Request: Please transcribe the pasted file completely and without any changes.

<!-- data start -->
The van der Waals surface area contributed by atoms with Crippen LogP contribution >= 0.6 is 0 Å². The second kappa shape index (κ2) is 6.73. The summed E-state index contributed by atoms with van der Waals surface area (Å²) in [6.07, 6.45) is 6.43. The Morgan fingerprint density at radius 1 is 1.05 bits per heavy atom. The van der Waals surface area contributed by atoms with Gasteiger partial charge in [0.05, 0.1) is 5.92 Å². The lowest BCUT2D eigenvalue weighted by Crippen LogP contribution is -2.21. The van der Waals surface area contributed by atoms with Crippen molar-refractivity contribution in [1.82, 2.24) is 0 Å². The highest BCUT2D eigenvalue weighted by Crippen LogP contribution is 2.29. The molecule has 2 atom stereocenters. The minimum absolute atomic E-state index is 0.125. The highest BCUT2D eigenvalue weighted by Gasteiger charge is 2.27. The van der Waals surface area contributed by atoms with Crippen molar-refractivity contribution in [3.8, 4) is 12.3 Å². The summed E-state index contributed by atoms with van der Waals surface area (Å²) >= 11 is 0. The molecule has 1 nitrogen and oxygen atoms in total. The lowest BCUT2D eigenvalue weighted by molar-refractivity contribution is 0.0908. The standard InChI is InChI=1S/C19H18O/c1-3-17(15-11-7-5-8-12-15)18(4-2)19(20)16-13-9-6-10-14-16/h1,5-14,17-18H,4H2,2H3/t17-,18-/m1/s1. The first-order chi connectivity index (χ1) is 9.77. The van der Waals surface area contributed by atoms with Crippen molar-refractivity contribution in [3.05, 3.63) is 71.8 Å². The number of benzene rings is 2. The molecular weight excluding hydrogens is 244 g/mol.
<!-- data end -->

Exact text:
The van der Waals surface area contributed by atoms with Crippen LogP contribution >= 0.6 is 0 Å². The second kappa shape index (κ2) is 6.73. The summed E-state index contributed by atoms with van der Waals surface area (Å²) in [6.07, 6.45) is 6.43. The Morgan fingerprint density at radius 1 is 1.05 bits per heavy atom. The van der Waals surface area contributed by atoms with Gasteiger partial charge in [0.05, 0.1) is 5.92 Å². The lowest BCUT2D eigenvalue weighted by Crippen LogP contribution is -2.21. The van der Waals surface area contributed by atoms with Crippen molar-refractivity contribution in [1.82, 2.24) is 0 Å². The highest BCUT2D eigenvalue weighted by Crippen LogP contribution is 2.29. The molecule has 2 atom stereocenters. The minimum absolute atomic E-state index is 0.125. The highest BCUT2D eigenvalue weighted by Gasteiger charge is 2.27. The van der Waals surface area contributed by atoms with Crippen molar-refractivity contribution in [3.8, 4) is 12.3 Å². The summed E-state index contributed by atoms with van der Waals surface area (Å²) >= 11 is 0. The molecule has 1 nitrogen and oxygen atoms in total. The lowest BCUT2D eigenvalue weighted by molar-refractivity contribution is 0.0908. The standard InChI is InChI=1S/C19H18O/c1-3-17(15-11-7-5-8-12-15)18(4-2)19(20)16-13-9-6-10-14-16/h1,5-14,17-18H,4H2,2H3/t17-,18-/m1/s1. The first-order chi connectivity index (χ1) is 9.77. The van der Waals surface area contributed by atoms with Crippen molar-refractivity contribution in [3.05, 3.63) is 71.8 Å². The number of benzene rings is 2. The molecular weight excluding hydrogens is 244 g/mol.